This spotlight on injury will answer the most frequently asked questions about rotator cuff tears. You will also see some basic exercises used to rehab a tear or prevent a rotator cuff injury from progressing to a tear.
Q: What is a rotator cuff tear?
A: A rotator cuff tear is a tear of one or more of the tendons of the four rotator cuff muscles. A rotator cuff tear or injury is typically related to degeneration, instability, trauma, overuse and diminished strength – all associated with the aging process. However, younger individuals are also at risk for injury if they are involved in repetitive overhead sports or activities.
Q: What are the risk factors for a rotator cuff tear?
A: There are some risk factors for a rotator cuff tear that we can not change like body mass index and height and muscle degeneration. Other risk factors are activity based. Recurrent lifting and overhead motions are high on the list. People who have jobs that involve a lot of overhead work like, carpenters or painters, are at risk. So are people who play sports that involve overhead motions like swimming, baseball, tennis, and football quarterbacks. Functional athletes or people performing overhead lifting with heavy weights also have an increased chance for this injury.
Q: What is the rotator cuff?
A: The rotator cuff consists of four small muscles, which form a sleeve around the shoulder. these four muscles known as the supraspinatus, infraspinatus, trees minor and subscapularis allow us to raise our arm overhead effectively. They depress the head of the humerus (the ball in the ball & socket joint) and oppose the action of the larger deltoid muscle group. These muscles also have an important job of rotating the upper arm inward and outward. This is called internal and external rotation and will be shown in the rotator cuff exercise section below.
Q: What are the signs & symptoms of a rotator cuff tear?
A: The most common symptoms of a rotator cuff injury are:
1) The inability to raise the arm overhead
2) Pain with raising the arm overhead
3) Severe night pain especially when lying flat in bed.
Q: How does a rotator cuff tear occur?
A: A rotator cuff tear can occur following a trauma such as a fall. It can also happen as a result of “wear & tear”. In this case, you may have had pain or symptoms from a milder rotator cuff injury such as tendonitis before the actual tear occurred.
Q: How is a rotator cuff tear diagnosed and treated?
A: A rotator cuff tear can be diagnosed through a series of special tests performed by a physical therapist or physician. The diagnosis can then be confirmed by a MRI or diagnostic ultrasound. Once diagnosed, the choice is made to rehab the shoulder with physical therapy or to have surfer. This decision is made based on the size of the tear, your age, and your activity level.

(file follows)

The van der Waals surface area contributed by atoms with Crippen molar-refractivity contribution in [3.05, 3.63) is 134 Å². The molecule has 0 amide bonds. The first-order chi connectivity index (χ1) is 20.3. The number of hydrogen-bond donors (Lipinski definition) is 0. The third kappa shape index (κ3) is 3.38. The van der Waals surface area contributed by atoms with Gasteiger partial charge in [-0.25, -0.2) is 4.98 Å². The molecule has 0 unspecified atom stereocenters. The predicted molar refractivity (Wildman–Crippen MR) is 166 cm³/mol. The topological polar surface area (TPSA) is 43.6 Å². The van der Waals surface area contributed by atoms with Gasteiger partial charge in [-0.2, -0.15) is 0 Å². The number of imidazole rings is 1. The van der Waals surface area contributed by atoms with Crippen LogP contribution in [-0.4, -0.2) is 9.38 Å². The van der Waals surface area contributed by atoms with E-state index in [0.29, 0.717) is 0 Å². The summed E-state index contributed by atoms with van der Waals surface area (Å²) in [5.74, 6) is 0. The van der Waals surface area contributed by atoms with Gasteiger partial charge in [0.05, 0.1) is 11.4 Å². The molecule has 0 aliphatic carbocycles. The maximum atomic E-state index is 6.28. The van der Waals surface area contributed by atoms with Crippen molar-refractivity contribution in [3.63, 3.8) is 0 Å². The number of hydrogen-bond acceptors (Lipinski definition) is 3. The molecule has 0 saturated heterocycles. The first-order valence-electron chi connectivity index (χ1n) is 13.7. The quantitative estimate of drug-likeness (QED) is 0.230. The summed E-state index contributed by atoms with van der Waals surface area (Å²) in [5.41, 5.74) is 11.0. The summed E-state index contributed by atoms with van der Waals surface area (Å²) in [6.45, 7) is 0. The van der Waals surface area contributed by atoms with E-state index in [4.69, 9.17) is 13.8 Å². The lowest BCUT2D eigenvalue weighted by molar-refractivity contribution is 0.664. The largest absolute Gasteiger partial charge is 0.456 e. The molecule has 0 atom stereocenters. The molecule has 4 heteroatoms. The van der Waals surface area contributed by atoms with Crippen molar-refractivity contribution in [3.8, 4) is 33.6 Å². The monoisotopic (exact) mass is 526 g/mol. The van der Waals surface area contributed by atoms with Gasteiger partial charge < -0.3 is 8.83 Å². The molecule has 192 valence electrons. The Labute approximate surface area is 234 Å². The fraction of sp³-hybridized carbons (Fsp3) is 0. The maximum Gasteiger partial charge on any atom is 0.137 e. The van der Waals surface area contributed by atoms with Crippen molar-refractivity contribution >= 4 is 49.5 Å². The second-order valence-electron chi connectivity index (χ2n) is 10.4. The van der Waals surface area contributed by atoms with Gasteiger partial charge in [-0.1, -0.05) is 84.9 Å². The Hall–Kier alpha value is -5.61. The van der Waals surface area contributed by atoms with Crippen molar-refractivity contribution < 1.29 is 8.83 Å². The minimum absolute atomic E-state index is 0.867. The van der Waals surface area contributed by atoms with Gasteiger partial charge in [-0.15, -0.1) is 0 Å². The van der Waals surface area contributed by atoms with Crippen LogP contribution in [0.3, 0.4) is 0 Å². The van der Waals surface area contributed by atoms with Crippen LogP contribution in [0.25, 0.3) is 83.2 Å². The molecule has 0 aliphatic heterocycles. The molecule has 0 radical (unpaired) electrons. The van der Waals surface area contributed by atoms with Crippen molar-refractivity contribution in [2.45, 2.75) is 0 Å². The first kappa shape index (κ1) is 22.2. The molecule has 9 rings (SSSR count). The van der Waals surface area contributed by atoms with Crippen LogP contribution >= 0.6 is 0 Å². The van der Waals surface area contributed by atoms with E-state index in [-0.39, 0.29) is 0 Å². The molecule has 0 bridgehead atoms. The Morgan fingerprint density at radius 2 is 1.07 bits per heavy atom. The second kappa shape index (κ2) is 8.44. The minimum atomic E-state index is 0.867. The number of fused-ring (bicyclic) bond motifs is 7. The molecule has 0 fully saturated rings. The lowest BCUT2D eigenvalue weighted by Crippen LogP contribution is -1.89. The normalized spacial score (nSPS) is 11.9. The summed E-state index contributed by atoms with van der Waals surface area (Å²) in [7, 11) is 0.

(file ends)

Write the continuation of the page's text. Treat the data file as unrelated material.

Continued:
Q: How long does it take to recover from a rotator cuff tear?
A: Patients who choose conservative physical therapy rehab will generally participate in a 2-3 month rehab program. Continual strengthening will then be recommended to maintain the strength of the shoulder over time. For those who undergo a surgical repair of the rotator cuff, the protocol usually entails 3-4 months of therapy following surgery. Typically, patients report being back to their activities of choice 4-6 months after their surgery.
Q: What are some common rotator cuff exercises?
A: These exercises represent the most commonly prescribed exercises for rehabing rotator cuff tears or preventing them. If you have had surgery it is important to perform these exercises at the correct time period following your surgery and under the supervision of a medical professional. Also remember to stop and contact a physical therapist or physician if you experience any increase in pain with these exercises.
1) Shoulder external rotation: Lie on your unaffected side. Place a towel roll between your top elbow and your side. With your elbow bent to 90 degrees, slowly lift your hand up towards the ceiling. You can use a small weight or soup can for resistance. Don’t let your arm come off the towel roll. Repeat 10 times and perform up to 3 reps.
2) “Y’s” & “T’s”: Lie on your stomach with your head at the corner of a bed so your arms are hanging down. Lift your arms up towards the ceiling at a 90 degree angle from your body. (Your arms are crossing your body like a “t”). You can vary this exercise by pointing your thumbs up or down. You can also repeat this exercise bringing your arms slightly in front of you like you are making the letter “Y” with your body. Repeat 10 times with a small weight. Perform 1-3 reps.
3) Wall Angels: Stand with your back against the wall. Place your elbows and back of your hands against the wall. Move your arms up and down with a bend in your elbow. Do not let your back come away from the wall. Repeat 10-15 times
4) Corner Stretch: Stand in a corner with one foot in front. Place each forearm on a wall and lunge forward to feel a stretch in your pecs/chest area. Hold 10 seconds and repeat 5-10 times.
5 ) Sleeper stretch: Lie on your affected side with your arm in front of your body. Use your top hand to gently push your bottom hand toward the floor or bed until you feel a stretch. Hold for 10-30 seconds and repeat 3-5 times.
6) Empty Can exercise: Stand with legs shoulder width apart. Hold a light weight in your hand and lift your arm at a 45 degree angle with your thumb pointing down. Repeat 10 times and perform up to 3 sets.
If you have specific questions about your shoulder recovery or pain please feel free to contact one of Landmark Physical Therapy’s Scottsdale therapists at (480) 661-1124 or email email@example.com. Or click here to request a free 15 minute injury screen by a licensed physical therapist.